o If an email message that has been accepted by an OPES system o If an email message that has been accepted by an OPES system
skipping to change at page 12, line 11 skipping to change at page 14, line 11
the ends" [2]. the ends" [2].
This has been discussed in Section 3.3. This has been discussed in Section 3.3.
6. Security Considerations 6. Security Considerations
The document itself discusses security considerations of OPES/SMTP. The document itself discusses security considerations of OPES/SMTP.
General security threats of OPES are described in Security Threats General security threats of OPES are described in Security Threats
for OPES [8] for OPES [8]
Section 3.3 (about compatibility with end-to-end encryption) mentions Section 3.3 (about compatibility with cryptographic protection
that an OPES system could be approved to inspect encrypted mails by mechanisms) mentions that an OPES system could eventually deal with
making keys available for decryption. It must be noted that an cryptographic keys. This raises security issues (such as
implementation of the decryption key handling raises security issues availability and storage of cryptographic keys) that must be
(such as availability and storage of cryptographic keys) that must be
addressed by the implementer. addressed by the implementer.
7. References 7. References
7.1 Normative References 7.1 Normative References
[1] Bradner, S., "Key words for use in RFCs to Indicate Requirement [1] Bradner, S., "Key words for use in RFCs to Indicate Requirement
Levels", BCP 14, RFC 2119, March 1997. Levels", BCP 14, RFC 2119, March 1997.
[2] Floyd, S. and L. Daigle, "IAB Architectural and Policy [2] Floyd, S. and L. Daigle, "IAB Architectural and Policy
skipping to change at page 13, line 31 skipping to change at page 15, line 31
[4] Klensin, J., "Simple Mail Transfer Protocol", RFC 2821, [4] Klensin, J., "Simple Mail Transfer Protocol", RFC 2821,
April 2001. April 2001.
[5] Rousskov, A. and M. Stecher, "HTTP Adaptation with Open [5] Rousskov, A. and M. Stecher, "HTTP Adaptation with Open
Pluggable Edge Services (OPES)", RFC 4236, November 2005. Pluggable Edge Services (OPES)", RFC 4236, November 2005.
[6] Stecher, M. and A. Barbir, "Open Pluggable Edge Services (OPES) [6] Stecher, M. and A. Barbir, "Open Pluggable Edge Services (OPES)
SMTP Use Cases", RFC 4496, May 2006. SMTP Use Cases", RFC 4496, May 2006.
[7] Barbir, A., Penno, R., Chen, R., Hofmann, M., and H. Orman, "An [7] Barbir, A., Penno, R., Chen, R., Hofmann, M., and H. Orman, "An
Architecture for Open Pluggable Edge Services (OPES)", RFC 3835, Architecture for Open Pluggable Edge Services (OPES)",
August 2004. RFC 3835, August 2004.
[8] Barbir, A., Batuner, O., Srinivas, B., Hofmann, M., and H. [8] Barbir, A., Batuner, O., Srinivas, B., Hofmann, M., and H.
Orman, "Security Threats and Risks for Open Pluggable Edge Orman, "Security Threats and Risks for Open Pluggable Edge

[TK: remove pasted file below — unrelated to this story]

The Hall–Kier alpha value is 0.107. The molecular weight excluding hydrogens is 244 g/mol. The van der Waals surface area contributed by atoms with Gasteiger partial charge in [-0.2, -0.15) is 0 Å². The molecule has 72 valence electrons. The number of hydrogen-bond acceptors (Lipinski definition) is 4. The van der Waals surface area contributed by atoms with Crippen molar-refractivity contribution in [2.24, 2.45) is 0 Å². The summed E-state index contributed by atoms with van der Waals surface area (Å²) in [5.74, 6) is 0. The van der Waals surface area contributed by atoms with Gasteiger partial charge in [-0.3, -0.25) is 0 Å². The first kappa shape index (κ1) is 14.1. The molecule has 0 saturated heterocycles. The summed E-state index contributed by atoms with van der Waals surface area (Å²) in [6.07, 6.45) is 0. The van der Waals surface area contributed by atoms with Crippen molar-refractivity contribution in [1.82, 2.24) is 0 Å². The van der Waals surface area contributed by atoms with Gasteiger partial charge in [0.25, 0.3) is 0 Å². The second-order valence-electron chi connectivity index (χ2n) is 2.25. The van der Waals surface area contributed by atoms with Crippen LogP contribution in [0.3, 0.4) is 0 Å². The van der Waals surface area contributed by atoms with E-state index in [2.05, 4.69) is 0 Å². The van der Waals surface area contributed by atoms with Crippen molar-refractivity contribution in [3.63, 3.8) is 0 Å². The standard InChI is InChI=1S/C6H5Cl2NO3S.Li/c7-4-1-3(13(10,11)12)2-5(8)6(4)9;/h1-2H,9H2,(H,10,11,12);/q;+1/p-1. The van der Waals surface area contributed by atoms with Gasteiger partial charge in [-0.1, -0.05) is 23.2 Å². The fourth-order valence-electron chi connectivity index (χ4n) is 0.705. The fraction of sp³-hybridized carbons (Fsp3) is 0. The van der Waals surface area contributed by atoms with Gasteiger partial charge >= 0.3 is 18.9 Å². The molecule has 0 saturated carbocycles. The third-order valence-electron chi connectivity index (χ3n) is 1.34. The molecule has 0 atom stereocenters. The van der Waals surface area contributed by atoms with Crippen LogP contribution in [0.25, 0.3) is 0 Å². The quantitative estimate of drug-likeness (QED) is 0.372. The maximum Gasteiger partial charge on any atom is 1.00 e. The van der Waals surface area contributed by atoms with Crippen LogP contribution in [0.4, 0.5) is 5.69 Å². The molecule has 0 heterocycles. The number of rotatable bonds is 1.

Services (OPES)", RFC 3837, August 2004. Services (OPES)", RFC 3837, August 2004.
[9] Elkins, M., Del Torto, D., Levien, R., and T. Roessler, "MIME
Security with OpenPGP", RFC 3156, August 2001.
[10] Housley, R., "Cryptographic Message Syntax (CMS)", RFC 3852,
July 2004.
[11] Eastlake, D., Reagle, J., and D. Solo, "(Extensible Markup
Language) XML-Signature Syntax and Processing", RFC 3275,
March 2002.
[12] Orman, H., "Data Integrity for Mildly Active Content",
Proceedings of the Third Annual International Workshop on
Active Middleware Services p.73, August 2001.
Author's Address Author's Address
Martin Stecher Martin Stecher
Secure Computing Corporation Secure Computing Corporation
Vattmannstr. 3 Vattmannstr. 3
33100 Paderborn 33100 Paderborn
Germany Germany
Email: martin.stecher@webwasher.com Email: martin.stecher@webwasher.com
URI: http://www.securecomputing.com/ URI: http://www.securecomputing.com/
Appendix A. Acknowledgements
Many thanks to everybody who provided input and feedback for this
document. Very special thanks to Hilarie Orman for her input and
suggestions, especially for the content of Section 3.3 (about
compatibility with cryptographic protection mechanisms).
Intellectual Property Statement Intellectual Property Statement
The IETF takes no position regarding the validity or scope of any The IETF takes no position regarding the validity or scope of any
Intellectual Property Rights or other rights that might be claimed to Intellectual Property Rights or other rights that might be claimed to
pertain to the implementation or use of the technology described in pertain to the implementation or use of the technology described in
this document or the extent to which any license under such rights this document or the extent to which any license under such rights
might or might not be available; nor does it represent that it has might or might not be available; nor does it represent that it has
made any independent effort to identify any such rights. Information made any independent effort to identify any such rights. Information
on the procedures with respect to rights in RFC documents can be on the procedures with respect to rights in RFC documents can be
found in BCP 78 and BCP 79. found in BCP 78 and BCP 79.
 End of changes. 15 change blocks. 
46 lines changed or deleted 122 lines changed or added

This html diff was produced by rfcdiff 1.33. The latest version is available from http://tools.ietf.org/tools/rfcdiff/